What started out as a bit of a cough and snuffle has rapidly developed into a very nasty bug indeed; he’s already on antibiotics for an infection and we are horribly aware that if he doesn’t show signs of picking up soon then IV’s will be necessary.

This is not a route we would like to go down, mostly because I don’t want to see my boy that poorly and secondly because Sam hates having IV’s (he’s brilliant at removing them… honestly, it looks like something small has been slaughtered).

While we can do something about the bacterial infection, a virus just has to run its course; calpol and ibuprofen being dosed regularly.

But one thing we have no control over are Sam’s seizures. Today my poor, poor little chap has been battered by them.

As we’ve entered the evening, my boy is twitching, jerking and lashing out with the seizure activity, tears rolling down his beautiful little face. And I am utterly powerless to do a d*mn thing about it to help him.

For all those who love someone with epilepsy or any other form of seizure, the struggle to know how to help is most definitely real.

Its times like this when you realise the comfort that a cuddle from Mum or Dad can bring – Sam loves his cuddles, always has, and while Mum is usually preferred for general snuggling, I struggle to hide my emotions seeing my boy suffering like this, so its Daddy he wants to be held by.

Daddy is his hero; strong, calm and always there when he’s needed.

I read something on Facebook the other day, the nights are long but the years are short.

And its spot on; when my child is unwell, frightened, or just sobbing and I don’t know why or can’t help, the minutes drag by like hours and the hours feel like days.

And yet, in a matter of weeks my tiny, early baby boy will be 7 years old. It only feels like yesterday that I first held him, utterly exhausted after 13 hrs of induced labour but completely elated and helplessly in love with this little person.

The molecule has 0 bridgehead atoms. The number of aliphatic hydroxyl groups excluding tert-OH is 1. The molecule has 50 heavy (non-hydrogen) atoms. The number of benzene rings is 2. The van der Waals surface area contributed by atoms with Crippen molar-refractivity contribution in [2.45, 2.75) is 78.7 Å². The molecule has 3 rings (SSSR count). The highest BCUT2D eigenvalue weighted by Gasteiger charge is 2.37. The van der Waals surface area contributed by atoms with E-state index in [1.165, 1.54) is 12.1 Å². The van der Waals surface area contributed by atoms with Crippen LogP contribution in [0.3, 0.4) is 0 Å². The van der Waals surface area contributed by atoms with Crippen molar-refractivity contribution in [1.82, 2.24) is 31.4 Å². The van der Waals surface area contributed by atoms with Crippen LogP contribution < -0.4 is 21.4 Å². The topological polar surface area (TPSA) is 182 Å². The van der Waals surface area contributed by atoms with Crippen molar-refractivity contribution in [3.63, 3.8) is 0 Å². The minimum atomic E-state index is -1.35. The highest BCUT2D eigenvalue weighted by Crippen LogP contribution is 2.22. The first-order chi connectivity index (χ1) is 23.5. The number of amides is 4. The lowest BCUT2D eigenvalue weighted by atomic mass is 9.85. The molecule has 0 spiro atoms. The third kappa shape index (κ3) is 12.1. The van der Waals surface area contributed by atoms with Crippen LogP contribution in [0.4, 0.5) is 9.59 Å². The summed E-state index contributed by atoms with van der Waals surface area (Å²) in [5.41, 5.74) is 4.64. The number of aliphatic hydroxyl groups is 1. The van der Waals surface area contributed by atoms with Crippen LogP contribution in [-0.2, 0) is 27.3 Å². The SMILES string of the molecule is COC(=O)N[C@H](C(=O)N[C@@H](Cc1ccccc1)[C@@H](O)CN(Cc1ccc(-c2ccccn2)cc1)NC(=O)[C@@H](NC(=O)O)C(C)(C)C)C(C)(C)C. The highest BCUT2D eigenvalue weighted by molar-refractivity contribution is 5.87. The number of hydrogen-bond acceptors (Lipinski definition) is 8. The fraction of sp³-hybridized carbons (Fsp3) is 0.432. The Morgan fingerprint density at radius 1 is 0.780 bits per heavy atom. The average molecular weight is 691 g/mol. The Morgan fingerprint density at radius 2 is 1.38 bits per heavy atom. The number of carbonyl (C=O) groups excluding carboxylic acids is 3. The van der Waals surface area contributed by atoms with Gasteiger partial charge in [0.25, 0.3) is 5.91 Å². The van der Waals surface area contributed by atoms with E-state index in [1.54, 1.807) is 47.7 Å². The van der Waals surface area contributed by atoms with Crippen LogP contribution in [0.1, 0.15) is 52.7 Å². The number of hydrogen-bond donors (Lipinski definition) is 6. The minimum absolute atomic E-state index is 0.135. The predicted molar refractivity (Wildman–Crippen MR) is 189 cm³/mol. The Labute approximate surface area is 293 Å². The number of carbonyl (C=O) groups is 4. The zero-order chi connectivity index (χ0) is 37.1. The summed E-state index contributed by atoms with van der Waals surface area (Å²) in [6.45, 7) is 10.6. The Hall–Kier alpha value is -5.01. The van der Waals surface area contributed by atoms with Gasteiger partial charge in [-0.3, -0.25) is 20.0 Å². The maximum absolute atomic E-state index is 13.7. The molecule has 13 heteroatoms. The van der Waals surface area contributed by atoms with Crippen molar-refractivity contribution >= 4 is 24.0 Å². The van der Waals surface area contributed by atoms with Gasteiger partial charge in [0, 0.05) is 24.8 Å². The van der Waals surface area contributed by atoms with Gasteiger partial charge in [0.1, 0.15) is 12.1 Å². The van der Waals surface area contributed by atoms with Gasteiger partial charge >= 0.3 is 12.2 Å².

It doesn’t matter if you’re the parent of a medically fragile, complex little warrior like Sam or a neurotypical, healthy child; the strength of a parents love can move mountains when needs be.

But this evening, I’d settle for being able to comfort my little boy so he can finally relax enough to get to sleep.

The struggle may well be real, but even superstars and their parents need to sleep, sometimes.

Fear of the, “F-word”.

Reports of hospitals running out of IV bags, people dying from the flu, children passing from it, vaccines being sold out, has sent me to be a dormant little crab in my home.

I was even nervous sending my step-son to school every day, knowing the germs festering in that building!

Every day he would come home talking about who went home that day with a fever, cough, or other symptom. All I could do, was stress hand washing and staying away from anyone who seemed ill.

Now I don’t know that protocol on how long flu season lasts, but I thought we were doing pretty well until he came home one day claiming his throat was hurting.

This momma busted out with the gloves, face masks, sanitizer, and Emergen-C.

We literally had to quarantine him, until he was on his antibiotic long enough, to not be contagious anymore. (He was on an antibiotic, because he ultimately tested positive for strep).

My fear was everyone getting sick, including my one year old, but my HUGE fear was my son Oliver getting sick.

Oliver is diagnosed with spina bifida and a few other diagnosis, but is just at a predisposition where illnesses hit harder than they would any other person in our household.